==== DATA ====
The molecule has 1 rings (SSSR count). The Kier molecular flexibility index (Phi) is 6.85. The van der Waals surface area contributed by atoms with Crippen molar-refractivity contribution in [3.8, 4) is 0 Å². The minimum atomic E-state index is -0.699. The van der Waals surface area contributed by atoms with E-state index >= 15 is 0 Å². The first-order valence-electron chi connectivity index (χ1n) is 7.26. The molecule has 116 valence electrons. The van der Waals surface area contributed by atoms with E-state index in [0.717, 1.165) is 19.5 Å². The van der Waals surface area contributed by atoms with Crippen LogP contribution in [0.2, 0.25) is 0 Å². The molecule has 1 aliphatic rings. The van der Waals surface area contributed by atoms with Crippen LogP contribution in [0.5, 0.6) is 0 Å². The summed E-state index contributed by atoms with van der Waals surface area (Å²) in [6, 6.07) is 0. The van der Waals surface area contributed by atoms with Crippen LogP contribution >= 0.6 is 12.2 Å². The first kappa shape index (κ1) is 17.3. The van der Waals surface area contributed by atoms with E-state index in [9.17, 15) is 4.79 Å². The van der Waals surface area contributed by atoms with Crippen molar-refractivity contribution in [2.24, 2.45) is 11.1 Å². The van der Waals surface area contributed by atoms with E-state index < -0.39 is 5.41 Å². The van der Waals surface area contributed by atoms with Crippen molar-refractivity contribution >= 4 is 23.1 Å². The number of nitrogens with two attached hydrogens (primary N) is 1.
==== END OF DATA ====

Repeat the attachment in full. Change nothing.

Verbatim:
The molecule has 1 rings (SSSR count). The Kier molecular flexibility index (Phi) is 6.85. The van der Waals surface area contributed by atoms with Crippen molar-refractivity contribution in [3.8, 4) is 0 Å². The minimum atomic E-state index is -0.699. The van der Waals surface area contributed by atoms with E-state index >= 15 is 0 Å². The first-order valence-electron chi connectivity index (χ1n) is 7.26. The molecule has 116 valence electrons. The van der Waals surface area contributed by atoms with E-state index in [0.717, 1.165) is 19.5 Å². The van der Waals surface area contributed by atoms with Crippen LogP contribution in [0.2, 0.25) is 0 Å². The molecule has 1 aliphatic rings. The van der Waals surface area contributed by atoms with Crippen LogP contribution in [0.5, 0.6) is 0 Å². The summed E-state index contributed by atoms with van der Waals surface area (Å²) in [6, 6.07) is 0. The van der Waals surface area contributed by atoms with Crippen LogP contribution >= 0.6 is 12.2 Å². The first kappa shape index (κ1) is 17.3. The van der Waals surface area contributed by atoms with E-state index in [9.17, 15) is 4.79 Å². The van der Waals surface area contributed by atoms with Crippen molar-refractivity contribution in [2.24, 2.45) is 11.1 Å². The van der Waals surface area contributed by atoms with E-state index < -0.39 is 5.41 Å². The van der Waals surface area contributed by atoms with Crippen molar-refractivity contribution >= 4 is 23.1 Å². The number of nitrogens with two attached hydrogens (primary N) is 1.